A St. Paul man was charged Tuesday with attempted murder, assault, armed riot and a weapons violation in connection with a Saturday night after-curfew encounter with police.
Jaleel Kevin Stallings, 27, approached Minneapolis police officers conducting a patrol along East Lake Street on May 30 around 10:54 p.m., according to a criminal complaint, following what police noted were a combination of peaceful protests and property destruction that arose when video surfaced showing a white Minneapolis police officer’s knee on the neck of the handcuffed and unarmed George Floyd, killing him.
As others ran away from officers Saturday night, Stallings walked toward them from behind a pick-up truck near 15th Avenue South, crouched down as if to pick up something, and officers — concerned about a rock or debris being thrown at them — shot a less-lethal round at the man, the complaint alleges.
An unidentified officer then saw three to four muzzle flashes from Stallings’ chest, and a round ricocheted in front of officers, leading other officers to believe the officer had been hit, the complaint says.
“Officers treated this as a deadly force situation as they believed Stallings was still armed and could kill them,” the complaint says. Officers kicked Stallings during the arrest, and an AK-47 pistol was found near the truck Stallings was hiding behind, according to charges.
The arrest came during a time of civil unrest in Minneapolis, two nights after the Minneapolis Police Department’s 3rd Precinct and businesses in the East Lake Street area were burned down. A metro-wide curfew had been in place since 8:00 p.m.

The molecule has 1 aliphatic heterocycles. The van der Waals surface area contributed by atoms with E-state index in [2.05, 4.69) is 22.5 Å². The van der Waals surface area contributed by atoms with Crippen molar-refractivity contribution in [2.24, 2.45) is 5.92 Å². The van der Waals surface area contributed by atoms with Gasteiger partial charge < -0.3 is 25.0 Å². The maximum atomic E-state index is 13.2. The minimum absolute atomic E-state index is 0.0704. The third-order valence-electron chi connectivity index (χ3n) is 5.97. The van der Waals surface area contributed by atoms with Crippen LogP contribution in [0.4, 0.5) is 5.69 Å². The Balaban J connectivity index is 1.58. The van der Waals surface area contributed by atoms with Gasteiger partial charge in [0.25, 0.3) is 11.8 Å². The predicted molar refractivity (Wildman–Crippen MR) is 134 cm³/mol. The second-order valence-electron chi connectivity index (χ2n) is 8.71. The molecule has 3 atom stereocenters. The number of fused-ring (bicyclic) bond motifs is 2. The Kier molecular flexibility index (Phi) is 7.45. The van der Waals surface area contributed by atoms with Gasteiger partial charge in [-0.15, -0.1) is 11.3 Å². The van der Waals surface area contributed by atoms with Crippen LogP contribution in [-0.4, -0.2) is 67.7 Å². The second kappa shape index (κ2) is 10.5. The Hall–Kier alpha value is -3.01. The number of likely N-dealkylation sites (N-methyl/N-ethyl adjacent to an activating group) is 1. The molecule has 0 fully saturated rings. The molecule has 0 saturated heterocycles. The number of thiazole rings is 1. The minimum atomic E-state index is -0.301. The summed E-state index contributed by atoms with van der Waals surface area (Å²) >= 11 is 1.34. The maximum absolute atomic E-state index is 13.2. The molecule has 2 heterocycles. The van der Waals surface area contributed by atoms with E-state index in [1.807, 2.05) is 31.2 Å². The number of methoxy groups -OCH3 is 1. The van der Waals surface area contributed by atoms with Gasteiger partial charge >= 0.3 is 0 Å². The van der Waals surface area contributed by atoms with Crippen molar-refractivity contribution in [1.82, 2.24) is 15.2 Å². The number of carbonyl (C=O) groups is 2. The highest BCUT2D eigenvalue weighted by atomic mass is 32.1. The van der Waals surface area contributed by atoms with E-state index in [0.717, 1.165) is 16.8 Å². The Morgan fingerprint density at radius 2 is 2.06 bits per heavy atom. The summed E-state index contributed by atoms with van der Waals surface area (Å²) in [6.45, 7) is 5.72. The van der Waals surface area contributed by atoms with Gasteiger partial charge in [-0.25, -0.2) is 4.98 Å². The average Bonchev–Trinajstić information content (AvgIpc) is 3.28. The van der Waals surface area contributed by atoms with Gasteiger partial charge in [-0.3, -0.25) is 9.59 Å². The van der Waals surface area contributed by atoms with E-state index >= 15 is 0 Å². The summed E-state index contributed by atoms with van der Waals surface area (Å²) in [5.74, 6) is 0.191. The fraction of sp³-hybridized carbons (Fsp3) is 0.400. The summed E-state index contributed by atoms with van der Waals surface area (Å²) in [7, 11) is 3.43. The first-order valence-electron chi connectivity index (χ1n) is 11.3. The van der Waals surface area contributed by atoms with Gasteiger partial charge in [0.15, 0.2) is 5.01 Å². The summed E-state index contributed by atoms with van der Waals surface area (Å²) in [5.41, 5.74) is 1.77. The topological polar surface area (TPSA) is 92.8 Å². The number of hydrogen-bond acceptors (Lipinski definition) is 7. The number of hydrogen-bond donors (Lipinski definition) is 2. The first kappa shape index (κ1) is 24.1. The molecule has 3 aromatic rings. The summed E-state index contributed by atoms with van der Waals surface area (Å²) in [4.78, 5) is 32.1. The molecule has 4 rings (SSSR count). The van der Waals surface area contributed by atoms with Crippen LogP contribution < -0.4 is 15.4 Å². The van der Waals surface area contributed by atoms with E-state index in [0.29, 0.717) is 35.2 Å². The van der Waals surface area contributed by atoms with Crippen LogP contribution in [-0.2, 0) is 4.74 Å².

Police arrested two others in connection with the incident, who may have simply been bystanders during a night of many arrests, but were nevertheless held on suspicion of riot and referred to as Stallings’ co-defendants, according to court records.
Kearsten Wallin of St. Paul told police she was in the area to assist with cleanup efforts and was waiting for a ride home, and Virgil Jackson Jr. was in the area to protect his Lake Street business, court documents say.
Both Wallin and Jackson gave in-custody statements to police that they heard the gunfire and ran or hid from it, adding that they did not know Stallings, the complaint says. But the complaint suggests they were both “involved in this incident.”
Wallin and Jackson were released from the Hennepin County Jail on Tuesday afternoon, and have not been charged with any crime. Police said complaint filings would be coming for both.
Stallings asked officers if anyone had been killed and was told no during an interview, police say, before asking for a lawyer.
Police say the officers had their body cameras activated, and that it captured the incident. Stallings’ bail has been set at $500,000.